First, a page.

The Gamer Geeks were not impressed. According to one Gamer Geek, “This is one step above Candy Land, as far as I’m concerned. Roll to move and resolve the space. No thanks.” Another Gamer Geek said, “While I like how the players have to decide which abilities to eventually lose, I find the overall game play to be too simplistic. Very little thought needs to go into my turn other than where to place afflictions.” None of the Gamer Geeks found Ducklings to be particularly interesting or engaging, suggesting that the overall game would be good for kids and families, but not with gaming elitists. When all the ducks had woddled their last waddle, the Gamer Geeks decided to reject it.
Ducklings challenges the players to make two important decision without ever really pushing the player to make any choice at all. The first choice the player needs to make is whether to take their Ducklings to parts unknown or to known dangers. There is risk involved here, and like all risk-reward games, the players will be given a choice to push their luck and roll the dice or take a safe bet with known outcomes. The second choice is where to place afflictions. This is easy at first, since none of the Ducklings are harmed. As the game progresses, the player will have to start managing their Ducklings like a resource, deciding which will get ever closer to being removed from the game.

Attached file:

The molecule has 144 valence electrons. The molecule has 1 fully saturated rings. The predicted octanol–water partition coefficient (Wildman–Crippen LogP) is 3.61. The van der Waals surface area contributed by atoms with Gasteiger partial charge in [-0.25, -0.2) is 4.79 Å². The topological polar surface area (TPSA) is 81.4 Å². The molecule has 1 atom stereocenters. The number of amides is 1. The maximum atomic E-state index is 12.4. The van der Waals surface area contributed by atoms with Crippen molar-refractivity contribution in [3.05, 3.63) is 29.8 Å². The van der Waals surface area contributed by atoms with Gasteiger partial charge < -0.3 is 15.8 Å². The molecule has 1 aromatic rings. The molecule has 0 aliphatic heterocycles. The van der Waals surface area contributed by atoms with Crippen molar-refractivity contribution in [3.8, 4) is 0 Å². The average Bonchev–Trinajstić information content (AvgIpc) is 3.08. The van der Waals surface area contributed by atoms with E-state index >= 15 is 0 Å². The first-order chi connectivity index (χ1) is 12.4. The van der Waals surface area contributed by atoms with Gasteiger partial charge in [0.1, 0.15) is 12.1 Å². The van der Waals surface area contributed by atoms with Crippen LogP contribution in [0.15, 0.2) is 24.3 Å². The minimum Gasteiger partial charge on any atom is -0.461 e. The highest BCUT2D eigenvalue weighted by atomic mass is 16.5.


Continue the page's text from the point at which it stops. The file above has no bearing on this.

The game slowly and steadily ramps up to a point where choices are difficult and sacrifice is a must. This was a nice touch by the game designer, as the journey always starts out pretty much OK, but eventually becomes more and more difficult. Note that the game play itself never changes, keeping the game turns focused and quick. What does change are the choices that need to be made and the consequences thereof.